File photo of Nobel laureate Prof. Amartya Sen. (AFP/Getty Images)
Nobel laureate Amartya Sen has called for political engagement in India to ensure issues of education and healthcare are fully addressed to fight against social inequalities, writes Aditi Khanna. – @Siliconeer #Siliconeer #India #AmartyaSen #Education #Healthcare
The 84-year-old leading Indian economist and philosopher said he would carry on doing his best through the trust he had set up after his Nobel Prize for Economics in 1998 to address social equalities in India.
“The work of the trust has got a lot of attention, so I think we have contributed to the diagnosis of the problem, which is important and necessary for solutions. I think there is need for political engagement on that,” said Sen, addressing the South Asia Center of London School Economics (LSE), Jan. 19, to mark the release of a new edition of his seminal work on welfare economics titled ‘Collective Choice and Social Welfare.’
In response to a question posed by PTI if he feels his work on welfare economics is as celebrated in action in India as his Nobel Prize achievements, he replied: “Well the simple answer is, no. Not only recently but I have been writing about issues of healthcare and education, particularly girl’s education, for years.
“I try to do my best. With my Nobel money I set up a trust called the Pratichi Trust there’s a Bangladesh part and an India part. The India part deals with the issues of education and healthcare, mainly analysis. The Bangladesh part deals mostly with the issue of gender inequality, particularly training women journalists. The Indian part has been concerned with a rather larger set of problems and I will carry on doing my best.”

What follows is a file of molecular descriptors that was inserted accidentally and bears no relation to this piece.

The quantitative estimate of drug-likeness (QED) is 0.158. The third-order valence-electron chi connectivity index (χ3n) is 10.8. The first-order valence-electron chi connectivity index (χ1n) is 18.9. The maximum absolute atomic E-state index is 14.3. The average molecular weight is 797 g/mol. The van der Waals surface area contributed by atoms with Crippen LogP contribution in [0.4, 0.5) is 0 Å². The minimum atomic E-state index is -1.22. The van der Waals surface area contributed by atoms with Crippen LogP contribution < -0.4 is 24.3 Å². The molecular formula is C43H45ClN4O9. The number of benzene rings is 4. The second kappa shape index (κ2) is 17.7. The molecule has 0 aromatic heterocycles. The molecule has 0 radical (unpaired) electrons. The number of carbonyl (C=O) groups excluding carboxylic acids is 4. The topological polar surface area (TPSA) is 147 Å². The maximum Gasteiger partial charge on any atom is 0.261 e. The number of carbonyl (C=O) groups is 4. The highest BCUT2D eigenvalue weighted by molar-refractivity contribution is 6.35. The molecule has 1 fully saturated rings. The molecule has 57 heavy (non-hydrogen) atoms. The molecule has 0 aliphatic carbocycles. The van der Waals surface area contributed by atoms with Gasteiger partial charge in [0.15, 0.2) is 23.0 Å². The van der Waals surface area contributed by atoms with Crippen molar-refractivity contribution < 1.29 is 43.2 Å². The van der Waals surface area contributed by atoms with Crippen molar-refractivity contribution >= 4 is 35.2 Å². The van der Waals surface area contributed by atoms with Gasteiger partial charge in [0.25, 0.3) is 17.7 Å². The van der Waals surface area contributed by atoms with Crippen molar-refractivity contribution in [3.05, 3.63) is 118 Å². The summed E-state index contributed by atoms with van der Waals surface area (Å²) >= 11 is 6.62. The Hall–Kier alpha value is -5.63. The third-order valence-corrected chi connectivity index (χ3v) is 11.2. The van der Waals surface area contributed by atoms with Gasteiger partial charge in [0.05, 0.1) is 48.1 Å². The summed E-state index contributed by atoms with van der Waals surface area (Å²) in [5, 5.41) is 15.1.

The Thomas W. Lamont University Professor and Professor of Economics and Philosophy, Harvard University, also expressed concerns over the election of U.S. President Donald Trump despite winning less number of popular votes.
“The American context is complex. Trump is hardly the right person to speak for the poor… He has one of the lowest favorability ratings of anyone to become U.S. President,” he said.
The senior academic and author said the U.S. elections and Brexit pointed to a phenomenon of public reasoning being “distorted” by fake news.
“The entire Brexit debate was turned around on what the EU could be blamed for, claims which were exaggerated. It threw up the importance of epistemology for ethics. Democracy has to be a continuous process, the referendum should not have been taken as final word but more as a contribution to debate,” he said.
“I do believe in European unity very much, given the two World Wars it reflects enormously important values. I feel there should have been more of a dialogue within Britain and Europe to find a more favorable outcome,” he added.